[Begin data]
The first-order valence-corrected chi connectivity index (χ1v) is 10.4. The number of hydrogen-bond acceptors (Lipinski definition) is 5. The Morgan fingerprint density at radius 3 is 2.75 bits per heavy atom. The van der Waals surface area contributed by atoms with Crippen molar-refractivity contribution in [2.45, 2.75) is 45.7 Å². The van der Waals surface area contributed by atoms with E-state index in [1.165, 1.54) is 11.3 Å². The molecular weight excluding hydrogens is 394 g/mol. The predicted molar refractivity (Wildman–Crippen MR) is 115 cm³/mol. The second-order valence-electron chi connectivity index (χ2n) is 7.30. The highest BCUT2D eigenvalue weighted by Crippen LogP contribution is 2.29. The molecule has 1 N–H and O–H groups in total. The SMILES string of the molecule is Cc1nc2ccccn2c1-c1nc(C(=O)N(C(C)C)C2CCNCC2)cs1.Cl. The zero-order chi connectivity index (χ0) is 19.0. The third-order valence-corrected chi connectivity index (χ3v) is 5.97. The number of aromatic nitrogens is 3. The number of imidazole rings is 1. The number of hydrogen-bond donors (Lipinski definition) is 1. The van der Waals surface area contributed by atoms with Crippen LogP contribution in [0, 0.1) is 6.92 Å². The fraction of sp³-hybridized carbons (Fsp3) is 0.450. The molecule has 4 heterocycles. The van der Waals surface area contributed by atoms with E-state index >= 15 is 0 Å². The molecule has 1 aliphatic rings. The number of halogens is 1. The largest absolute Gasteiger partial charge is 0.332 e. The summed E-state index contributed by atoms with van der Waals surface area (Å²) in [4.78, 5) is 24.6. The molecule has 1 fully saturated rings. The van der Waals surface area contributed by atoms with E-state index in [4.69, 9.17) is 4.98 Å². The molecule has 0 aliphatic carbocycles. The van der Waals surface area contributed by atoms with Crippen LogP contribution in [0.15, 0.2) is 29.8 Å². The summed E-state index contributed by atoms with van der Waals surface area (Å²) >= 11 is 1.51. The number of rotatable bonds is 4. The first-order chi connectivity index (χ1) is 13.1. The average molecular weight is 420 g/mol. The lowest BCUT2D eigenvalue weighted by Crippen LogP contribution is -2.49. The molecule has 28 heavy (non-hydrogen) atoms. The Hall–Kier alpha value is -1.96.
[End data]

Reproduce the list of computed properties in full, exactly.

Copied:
The first-order valence-corrected chi connectivity index (χ1v) is 10.4. The number of hydrogen-bond acceptors (Lipinski definition) is 5. The Morgan fingerprint density at radius 3 is 2.75 bits per heavy atom. The van der Waals surface area contributed by atoms with Crippen molar-refractivity contribution in [2.45, 2.75) is 45.7 Å². The van der Waals surface area contributed by atoms with E-state index in [1.165, 1.54) is 11.3 Å². The molecular weight excluding hydrogens is 394 g/mol. The predicted molar refractivity (Wildman–Crippen MR) is 115 cm³/mol. The second-order valence-electron chi connectivity index (χ2n) is 7.30. The highest BCUT2D eigenvalue weighted by Crippen LogP contribution is 2.29. The molecule has 1 N–H and O–H groups in total. The SMILES string of the molecule is Cc1nc2ccccn2c1-c1nc(C(=O)N(C(C)C)C2CCNCC2)cs1.Cl. The zero-order chi connectivity index (χ0) is 19.0. The third-order valence-corrected chi connectivity index (χ3v) is 5.97. The number of aromatic nitrogens is 3. The number of imidazole rings is 1. The number of hydrogen-bond donors (Lipinski definition) is 1. The van der Waals surface area contributed by atoms with Crippen LogP contribution in [0, 0.1) is 6.92 Å². The fraction of sp³-hybridized carbons (Fsp3) is 0.450. The molecule has 4 heterocycles. The van der Waals surface area contributed by atoms with E-state index >= 15 is 0 Å². The molecule has 1 aliphatic rings. The number of halogens is 1. The largest absolute Gasteiger partial charge is 0.332 e. The summed E-state index contributed by atoms with van der Waals surface area (Å²) in [4.78, 5) is 24.6. The molecule has 1 fully saturated rings. The van der Waals surface area contributed by atoms with E-state index in [4.69, 9.17) is 4.98 Å². The molecule has 0 aliphatic carbocycles. The van der Waals surface area contributed by atoms with Crippen LogP contribution in [0.15, 0.2) is 29.8 Å². The summed E-state index contributed by atoms with van der Waals surface area (Å²) >= 11 is 1.51. The number of rotatable bonds is 4. The first-order chi connectivity index (χ1) is 13.1. The average molecular weight is 420 g/mol. The lowest BCUT2D eigenvalue weighted by Crippen LogP contribution is -2.49. The molecule has 28 heavy (non-hydrogen) atoms. The Hall–Kier alpha value is -1.96.